Emergency Design: Designing as you go

A woman is sitting on the ground and is being helped by a person in protective clothing and a hi vis vest. The woman looks distressed.Designing FOR an emergency IN an emergency requires a different design approach to existing tried and true methods. When urgency is the driver of design, processes and methods need a re-think. COVID-19 is a clear case of designing for an emergency during the emergency. So how can “designing-as-you-go” be done?

Designs for emergencies, such as wars or an earthquake, are usually devised before the event. Or they are designed after the event in preparation for future events. The COVID pandemic arrived without notice and few countries were prepared. Hence the need to design for the emergency while it is happening.

A case study from Brazil shows how a totally different design approach was required. Rather than using standard methods the researchers took an organic approach to the problem. It was basically designing on the run. The process encouraged the inclusion of people who are often marginalised. While history tells us that Brazil is has not fared well during the pandemic, the study still has value for future situations.

Their approach is based on qualitative techniques. They relied on the knowledge of local people and processes of working together in a horizontal rather than hierarchical format. This approach also allowed participants to see how they could deal with the current situation as well as improvements for the longer term. 

“As a path, we point out the importance of identifying areas of convergence of interests, the creation of win-win policies and the daily encouragement of a culture of collaboration at the differing levels.”

The title of the paper is Design amid Emergency. It charts what they did, how they did it and what they learned from the process. Identifying areas of common interest and developing win-win policies to encourage a culture of collaboration was key. In summary, they found the co-creation design process the key to success. It can lead to improved quality of life in both the short and longer term. It also helps to embed resilience within the population.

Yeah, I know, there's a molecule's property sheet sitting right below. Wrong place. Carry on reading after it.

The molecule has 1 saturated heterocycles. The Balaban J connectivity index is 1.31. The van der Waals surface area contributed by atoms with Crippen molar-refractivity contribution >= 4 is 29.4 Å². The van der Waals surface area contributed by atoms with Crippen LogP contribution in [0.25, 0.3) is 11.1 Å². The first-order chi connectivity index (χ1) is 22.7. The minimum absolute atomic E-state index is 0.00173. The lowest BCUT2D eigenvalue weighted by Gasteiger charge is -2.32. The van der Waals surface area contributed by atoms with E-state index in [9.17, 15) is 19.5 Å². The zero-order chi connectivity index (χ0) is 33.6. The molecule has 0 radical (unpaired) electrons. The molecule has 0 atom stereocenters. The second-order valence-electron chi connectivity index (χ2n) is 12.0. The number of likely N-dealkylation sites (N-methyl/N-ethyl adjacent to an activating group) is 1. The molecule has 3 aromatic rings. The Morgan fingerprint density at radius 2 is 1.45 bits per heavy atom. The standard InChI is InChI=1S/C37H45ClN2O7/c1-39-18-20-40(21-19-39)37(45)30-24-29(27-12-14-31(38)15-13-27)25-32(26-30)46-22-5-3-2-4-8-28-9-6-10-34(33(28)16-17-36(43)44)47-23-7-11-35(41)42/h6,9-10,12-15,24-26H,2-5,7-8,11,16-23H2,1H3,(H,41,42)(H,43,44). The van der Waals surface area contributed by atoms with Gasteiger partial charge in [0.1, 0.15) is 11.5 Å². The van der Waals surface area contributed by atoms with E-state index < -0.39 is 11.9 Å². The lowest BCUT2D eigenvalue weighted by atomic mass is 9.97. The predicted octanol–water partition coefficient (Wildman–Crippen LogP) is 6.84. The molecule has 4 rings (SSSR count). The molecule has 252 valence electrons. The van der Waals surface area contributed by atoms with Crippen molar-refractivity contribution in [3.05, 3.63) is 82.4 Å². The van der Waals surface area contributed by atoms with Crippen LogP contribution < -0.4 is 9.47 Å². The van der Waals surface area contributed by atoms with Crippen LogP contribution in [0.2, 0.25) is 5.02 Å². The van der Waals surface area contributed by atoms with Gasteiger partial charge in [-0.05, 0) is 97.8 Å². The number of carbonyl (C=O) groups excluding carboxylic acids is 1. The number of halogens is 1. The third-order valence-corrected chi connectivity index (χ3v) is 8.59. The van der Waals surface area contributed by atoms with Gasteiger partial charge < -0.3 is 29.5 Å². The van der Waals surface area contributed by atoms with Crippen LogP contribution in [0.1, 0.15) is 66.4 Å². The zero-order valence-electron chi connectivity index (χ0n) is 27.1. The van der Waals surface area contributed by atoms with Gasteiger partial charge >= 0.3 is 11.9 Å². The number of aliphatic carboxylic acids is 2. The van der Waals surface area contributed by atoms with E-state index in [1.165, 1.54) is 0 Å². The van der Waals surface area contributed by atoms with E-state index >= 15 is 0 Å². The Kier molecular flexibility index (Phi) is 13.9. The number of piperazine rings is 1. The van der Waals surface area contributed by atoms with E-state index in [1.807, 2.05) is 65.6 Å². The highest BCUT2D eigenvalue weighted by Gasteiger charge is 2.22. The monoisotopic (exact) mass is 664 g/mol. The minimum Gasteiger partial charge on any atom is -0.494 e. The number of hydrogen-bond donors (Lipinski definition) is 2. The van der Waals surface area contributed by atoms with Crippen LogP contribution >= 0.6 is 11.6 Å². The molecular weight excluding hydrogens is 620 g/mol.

The government saw the value of co-design with citizens. It remains to be seen if they actually follow through on this networking approach to solving issues.

Abstract

This article presents the process for the “Design of services under the COVID19 emergency social protection plan”, drawn up by a team of researchers and designers from Porto Alegre in collaboration with the Porto Alegre City Government, and directed at the provision of essential benefits to homeless and other vulnerable people during the pandemic. The process was developed in an unprecedented way for the designers involved: without prior notice, within very short time frames and completely remotely, using only digital platforms. As such, the process was developed to respond to the emergency and amid the emergency. In this regard, the objective of the article is to discuss how to design amid emergency. The experience was guided by the methodological principles of action research and research through design. In addition to presenting the design results: these being solutions aimed at the short, medium and long term, this article highlights the need, even in these circumstances, to aim for the prizing of difference, the suggestion of alternative views, social innovation, the systemic transformation of society and sustainability.